A federal appeals court has given the Trump administration a green light to end humanitarian protections the United States has provided to about 300,000 immigrants from Sudan, Nicaragua, Haiti and El Salvador. Monday’s ruling by the 9th Circuit Appeals Court affects individuals from the four nations who received Temporary Protective Status (TPS), extending their ability to remain in the United States. Many have lived a significant portion of their lives in America and have U.S.-born children.US Court Allows Trump to Phase Out Immigrant Humanitarian Protections Ruling means that those immigrants will be required to find another way to remain in the United States legally or departWhat is TPS immigration Status? TPS is a form of humanitarian relief created by Congress and administered by the U.S. Department of Homeland Security (DHS). It covers people from nations where there is ongoing armed conflict, a natural disaster or other extraordinary conditions and allows them to live and work temporarily in the United States without the threat of deportation. It is intended to last until their nations of origin can safely take them back.
What happens to a TPS holder when a TPS designation ends? If Monday’s ruling holds, TPS beneficiaries of the four nations who entered the United States illegally would revert to undocumented status and become subject to deportation. Those who entered legally would then return to their initial immigration condition prior to receiving TPS, unless that status has expired. Despite Monday’s ruling, immigration officials say TPS will be extended for beneficiaries from all four nations plus Honduras and Nepal until early January 2021. Can TPS holders apply for green card or lawful permanent residence? No. TPS status does not provide beneficiaries with a path to lawful permanent residence (green card) or citizenship. What are the countries with TPS designation? There are 10: Syria, Sudan, South Sudan, Somalia, Nicaragua, Nepal, Honduras, Haiti, El Salvador, and Yemen. The Pew Research Center, per DHS data, estimates there are 450 people from Sudan with TPS status, 2,550 from Nicaragua, 46,000 from Haiti and 195,000 from El Salvador. El Salvador received a TPS designation after a series of earthquakes killed thousands of people in 2001. In 2016, the former Obama administration noted, “Recovery from the earthquakes has been slow and encumbered by subsequent natural disasters and environmental challenges, including hurricanes and tropical storms, heavy rains and flooding, volcanic and seismic activity, an ongoing coffee rust epidemic, and a prolonged regional drought that is impacting food security.”Haitians were able to apply for humanitarian protection after a 2010 earthquake that killed more than 100,000 people. Immigrants from Nicaragua were able to apply for TPS protection after Hurricane Mitch devastated the country in 1998. Sudanese nationals became eligible for relief due to the country’s protracted armed conflict. Why does the administration maintain TPS is no longer needed? The Trump administration had sought the end of nearly all TPS benefits, stressing that, by definition, they were designed to be temporary.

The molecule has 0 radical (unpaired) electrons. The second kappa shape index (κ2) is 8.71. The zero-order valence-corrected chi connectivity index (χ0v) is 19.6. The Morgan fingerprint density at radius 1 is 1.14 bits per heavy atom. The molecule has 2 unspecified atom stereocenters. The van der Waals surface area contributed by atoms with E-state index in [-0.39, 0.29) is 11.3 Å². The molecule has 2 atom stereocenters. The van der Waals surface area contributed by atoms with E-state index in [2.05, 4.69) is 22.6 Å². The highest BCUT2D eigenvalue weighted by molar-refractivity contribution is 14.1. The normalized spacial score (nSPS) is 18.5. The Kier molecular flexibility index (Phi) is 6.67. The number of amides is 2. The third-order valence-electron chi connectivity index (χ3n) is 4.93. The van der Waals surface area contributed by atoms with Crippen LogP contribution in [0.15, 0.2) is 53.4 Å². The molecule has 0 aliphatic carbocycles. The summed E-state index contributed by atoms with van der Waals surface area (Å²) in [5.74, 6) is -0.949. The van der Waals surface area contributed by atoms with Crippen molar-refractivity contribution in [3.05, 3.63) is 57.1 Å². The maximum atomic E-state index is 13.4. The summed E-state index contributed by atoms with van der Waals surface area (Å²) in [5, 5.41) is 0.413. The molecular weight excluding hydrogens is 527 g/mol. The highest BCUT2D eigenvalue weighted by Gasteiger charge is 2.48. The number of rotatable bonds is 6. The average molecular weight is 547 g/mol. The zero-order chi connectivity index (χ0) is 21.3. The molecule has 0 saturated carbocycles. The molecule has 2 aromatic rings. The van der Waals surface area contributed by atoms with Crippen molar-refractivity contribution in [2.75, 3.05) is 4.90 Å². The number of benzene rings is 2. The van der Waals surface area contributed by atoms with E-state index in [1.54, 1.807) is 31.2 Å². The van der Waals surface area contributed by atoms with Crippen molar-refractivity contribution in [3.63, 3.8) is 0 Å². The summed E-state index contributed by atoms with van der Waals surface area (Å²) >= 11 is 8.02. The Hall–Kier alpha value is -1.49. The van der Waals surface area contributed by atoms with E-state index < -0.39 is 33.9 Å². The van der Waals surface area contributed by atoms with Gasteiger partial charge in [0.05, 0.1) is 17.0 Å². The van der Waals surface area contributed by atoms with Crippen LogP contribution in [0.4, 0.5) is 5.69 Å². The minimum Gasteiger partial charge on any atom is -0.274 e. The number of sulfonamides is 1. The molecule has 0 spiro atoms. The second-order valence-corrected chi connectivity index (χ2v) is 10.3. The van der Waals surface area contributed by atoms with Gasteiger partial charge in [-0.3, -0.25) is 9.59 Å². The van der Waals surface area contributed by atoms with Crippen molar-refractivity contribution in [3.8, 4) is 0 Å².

In a statement, a Department of Justice spokesperson said officials are “pleased with the Ninth Circuit’s decision” adding that for approximately two years “the district court’s injunction prevented the Department of Homeland Security from taking action that Congress has vested solely within the discretion of the Secretary of Homeland Security—action that is statutorily precluded from judicial review.” Nevertheless, a series of lawsuits has challenged the administration’s action. What are immigrant groups and TPS beneficiaries saying? In statement to VOA, a group of TPS beneficiaries said they were in “shock” after the court’s decision but added that “right now, it is not time to panic.” “Right now is the time to be smart, mobilize, and organize our communities towards a permanent residency for all TPS holders and all their families affected by these decisions,” William Martinez, TPS holder and organizer with the national TPS Alliance, said.Sorry, but your browser cannot support embedded video of this type, you can
download this video to view it offline.Download File360p | 12 MB480p | 18 MB540p | 22 MB720p | 40 MB1080p | 78 MBOriginal | 78 MB Embed” />Copy Download AudioThumbnailWed, 06/05/2019 – 18:42Anonymous (not verified)Media Duration00:03:55Anxiety for US-born Kids of Families Facing Deportation
Jacqueline Landaverde, 17, applied to colleges hoping to study political science and law.Kevin Palma, also 17, wants to major in health sciences and eventually become a cardiovascular surgeon.While both live in Massachusetts and were born in the U.S., their parents weren’t. They came to the U.S. under the Temporary Protected Status Program (TPS). TPS granted them legal status in the U.S. and allowed them to work.
Haitian Wilna Destin, a TPS holder and a plaintiff in a pending lawsuit, compared the decision to major disasters. “We have coronavirus, we have hurricanes…there’s so much going on. And we’ve been waiting for this [decision]…for me, it’s another disaster,” Destin said. “We are very disappointed, but we’re not going to stop. We still have to fight, fight until we get what we deserve for our family, for our children.”